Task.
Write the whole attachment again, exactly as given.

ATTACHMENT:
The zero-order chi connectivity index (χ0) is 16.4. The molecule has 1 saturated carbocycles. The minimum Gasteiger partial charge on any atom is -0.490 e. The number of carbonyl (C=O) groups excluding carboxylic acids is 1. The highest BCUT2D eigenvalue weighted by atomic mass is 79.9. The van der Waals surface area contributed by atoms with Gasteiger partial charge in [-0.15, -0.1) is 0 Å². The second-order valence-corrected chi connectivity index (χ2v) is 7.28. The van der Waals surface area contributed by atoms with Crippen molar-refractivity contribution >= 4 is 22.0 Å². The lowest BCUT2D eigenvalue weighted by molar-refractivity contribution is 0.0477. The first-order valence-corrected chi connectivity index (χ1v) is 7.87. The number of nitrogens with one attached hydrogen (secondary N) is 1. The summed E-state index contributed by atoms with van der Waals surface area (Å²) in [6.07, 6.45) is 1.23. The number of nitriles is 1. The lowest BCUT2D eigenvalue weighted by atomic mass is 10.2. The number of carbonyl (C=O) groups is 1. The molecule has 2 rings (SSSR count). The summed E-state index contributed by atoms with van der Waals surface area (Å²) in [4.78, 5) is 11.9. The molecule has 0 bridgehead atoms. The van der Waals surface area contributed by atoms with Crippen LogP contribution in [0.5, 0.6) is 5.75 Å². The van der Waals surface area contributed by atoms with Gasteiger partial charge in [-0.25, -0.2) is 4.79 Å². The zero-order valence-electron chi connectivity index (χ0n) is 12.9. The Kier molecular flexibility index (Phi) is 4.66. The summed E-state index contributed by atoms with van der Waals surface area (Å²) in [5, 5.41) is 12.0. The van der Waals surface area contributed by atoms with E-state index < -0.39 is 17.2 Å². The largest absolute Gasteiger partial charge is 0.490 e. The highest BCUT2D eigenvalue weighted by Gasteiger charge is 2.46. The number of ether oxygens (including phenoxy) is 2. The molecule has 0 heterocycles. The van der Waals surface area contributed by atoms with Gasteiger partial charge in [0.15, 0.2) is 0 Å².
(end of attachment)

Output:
The zero-order chi connectivity index (χ0) is 16.4. The molecule has 1 saturated carbocycles. The minimum Gasteiger partial charge on any atom is -0.490 e. The number of carbonyl (C=O) groups excluding carboxylic acids is 1. The highest BCUT2D eigenvalue weighted by atomic mass is 79.9. The van der Waals surface area contributed by atoms with Gasteiger partial charge in [-0.15, -0.1) is 0 Å². The second-order valence-corrected chi connectivity index (χ2v) is 7.28. The van der Waals surface area contributed by atoms with Crippen molar-refractivity contribution >= 4 is 22.0 Å². The lowest BCUT2D eigenvalue weighted by molar-refractivity contribution is 0.0477. The first-order valence-corrected chi connectivity index (χ1v) is 7.87. The number of nitrogens with one attached hydrogen (secondary N) is 1. The summed E-state index contributed by atoms with van der Waals surface area (Å²) in [6.07, 6.45) is 1.23. The number of nitriles is 1. The lowest BCUT2D eigenvalue weighted by atomic mass is 10.2. The number of carbonyl (C=O) groups is 1. The molecule has 2 rings (SSSR count). The summed E-state index contributed by atoms with van der Waals surface area (Å²) in [4.78, 5) is 11.9. The molecule has 0 bridgehead atoms. The van der Waals surface area contributed by atoms with Crippen LogP contribution in [0.5, 0.6) is 5.75 Å². The van der Waals surface area contributed by atoms with Gasteiger partial charge in [-0.25, -0.2) is 4.79 Å². The zero-order valence-electron chi connectivity index (χ0n) is 12.9. The Kier molecular flexibility index (Phi) is 4.66. The summed E-state index contributed by atoms with van der Waals surface area (Å²) in [5, 5.41) is 12.0. The van der Waals surface area contributed by atoms with E-state index < -0.39 is 17.2 Å². The largest absolute Gasteiger partial charge is 0.490 e. The highest BCUT2D eigenvalue weighted by Gasteiger charge is 2.46. The number of ether oxygens (including phenoxy) is 2. The molecule has 0 heterocycles. The van der Waals surface area contributed by atoms with Gasteiger partial charge in [0.15, 0.2) is 0 Å².